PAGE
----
I trust my feelings and intuition. Sometimes I make mistakes, but I have to drown myself in a particular situation. There will never be a ready course of action for all situations in life. Diplomacy is the art of finding common ground. When you discuss something with your parents or friends, and your views do not coincide one hundred percent, you are trying to come to terms; this is similar.

Question: This year, the St Petersburg International Economic Forum was held under the slogan “Creating an Economy of Trust.” Can you say that this slogan has proven its value?

Sergey Lavrov: It is needed. It is still too early to say if it has proven its value and if trust has returned to international economic relations. But it is obvious that everyone rejects the economy of pressure and unilateral demands. Introducing such a concept as an “economy of trust” attracted the attention of many businesspeople. They need to stop worrying every day that someone will emerge from around the corner and punish them, and they won’t even know about it until the threat becomes real.

Question: Is there such a concept as trust in international relations? Or is it non-existent?

Sergey Lavrov: It exists. There are partners you trust. But there is also another concept, as you say: trust but verify. This is what Ronald Reagan said about the USSR. To be honest, it would not hurt to verify things in relations with many colleagues at the global stage.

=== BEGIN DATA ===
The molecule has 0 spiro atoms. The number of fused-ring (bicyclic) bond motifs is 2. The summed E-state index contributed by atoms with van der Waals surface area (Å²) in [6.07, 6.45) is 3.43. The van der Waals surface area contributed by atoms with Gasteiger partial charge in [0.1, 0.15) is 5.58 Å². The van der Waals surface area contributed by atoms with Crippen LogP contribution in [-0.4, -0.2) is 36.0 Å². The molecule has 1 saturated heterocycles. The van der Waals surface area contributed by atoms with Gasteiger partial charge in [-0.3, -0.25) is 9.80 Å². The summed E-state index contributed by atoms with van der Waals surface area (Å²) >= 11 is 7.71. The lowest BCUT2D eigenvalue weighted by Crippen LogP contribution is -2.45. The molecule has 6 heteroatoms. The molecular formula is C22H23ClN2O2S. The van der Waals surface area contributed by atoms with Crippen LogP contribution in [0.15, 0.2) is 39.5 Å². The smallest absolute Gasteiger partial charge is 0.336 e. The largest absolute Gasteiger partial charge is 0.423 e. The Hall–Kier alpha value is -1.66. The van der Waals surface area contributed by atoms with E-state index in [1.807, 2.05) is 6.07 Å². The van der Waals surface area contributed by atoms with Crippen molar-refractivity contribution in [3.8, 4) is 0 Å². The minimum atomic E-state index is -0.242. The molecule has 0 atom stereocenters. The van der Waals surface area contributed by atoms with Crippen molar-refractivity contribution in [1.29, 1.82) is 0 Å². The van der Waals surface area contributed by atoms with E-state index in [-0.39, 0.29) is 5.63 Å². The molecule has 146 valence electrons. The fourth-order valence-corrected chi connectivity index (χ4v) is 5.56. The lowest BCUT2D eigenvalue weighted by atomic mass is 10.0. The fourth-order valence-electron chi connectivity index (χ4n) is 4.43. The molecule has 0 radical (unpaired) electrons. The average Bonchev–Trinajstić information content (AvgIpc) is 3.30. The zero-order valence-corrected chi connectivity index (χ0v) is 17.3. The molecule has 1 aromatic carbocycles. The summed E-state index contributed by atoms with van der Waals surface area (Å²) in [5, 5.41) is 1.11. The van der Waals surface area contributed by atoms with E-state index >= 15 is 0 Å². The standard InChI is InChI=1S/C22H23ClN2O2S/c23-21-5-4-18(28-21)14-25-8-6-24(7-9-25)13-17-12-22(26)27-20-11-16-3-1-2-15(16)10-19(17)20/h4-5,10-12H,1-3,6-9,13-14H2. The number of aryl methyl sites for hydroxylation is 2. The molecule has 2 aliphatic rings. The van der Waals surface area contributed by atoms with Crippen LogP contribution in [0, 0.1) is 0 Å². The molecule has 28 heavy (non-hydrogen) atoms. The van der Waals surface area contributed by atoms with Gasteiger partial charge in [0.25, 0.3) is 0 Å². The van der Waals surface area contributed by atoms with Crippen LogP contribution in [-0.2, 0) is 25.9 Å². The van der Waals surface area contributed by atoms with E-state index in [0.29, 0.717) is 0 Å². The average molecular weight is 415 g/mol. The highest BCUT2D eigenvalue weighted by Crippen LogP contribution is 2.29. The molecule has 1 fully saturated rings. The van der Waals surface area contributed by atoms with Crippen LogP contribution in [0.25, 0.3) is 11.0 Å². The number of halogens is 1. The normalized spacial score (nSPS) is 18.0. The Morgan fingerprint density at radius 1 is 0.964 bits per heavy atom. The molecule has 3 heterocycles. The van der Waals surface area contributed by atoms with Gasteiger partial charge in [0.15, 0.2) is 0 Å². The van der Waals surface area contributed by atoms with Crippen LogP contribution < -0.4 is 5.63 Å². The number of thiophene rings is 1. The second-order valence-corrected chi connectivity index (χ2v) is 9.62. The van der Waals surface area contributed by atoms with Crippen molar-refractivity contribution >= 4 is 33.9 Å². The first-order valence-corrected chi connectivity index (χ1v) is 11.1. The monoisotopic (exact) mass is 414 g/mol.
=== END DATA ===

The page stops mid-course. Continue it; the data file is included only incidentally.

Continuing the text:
Question: There are two contradictory positions today. One is that higher education must be for the chosen people. And the other, the opposite position is that today’s society demands for everyone to have university education. What do you think?

Sergey Lavrov: I believe that everything must be based on free will and on what an individual wants to be the key element in determining his or her future.

Question: Jurisprudence, especially international, does not tolerate double standards. In this regard, I would like to hear what you have to say about the situation in Ukraine, where the head of the Donetsk People’s Republic, Alexander Zakharchenko, was murdered, and in Syria.

Recently, you had talks with Deputy Prime Minister and Minister of Foreign Affairs and Expatriates of Syria Walid Muallem. How constructive were they, what decisions were made and how will the “provocations” in Idlib be handled? What our further actions at the OPCW and the UN can be regarding the settlement in Syria?

Sergey Lavrov: I described in sufficient detail the content of my discussions with my Syrian colleague, as well as the meetings held earlier with the Turkish representatives, namely, Turkey’s Defence Minister Hulusi Akar and Foreign Minister Mevlut Cavusoglu when they were in Moscow. Everything is fairly straightforward there. Among other things, the Idlib de-escalation zone was created and is expected to become a hostilities-free area. Moreover, the ceasefire does not apply to the terrorists (primarily, Jabhat al-Nusra and several other groups that merged with it). Just as in the previous cases I mentioned when I spoke about our conversations with the Obama administration, there is a demand to draw a line between armed opposition groups that are willing to participate in a political settlement, from the militants and terrorists who were designated as such by the UN Security Council and who are not willing to reach any compromises.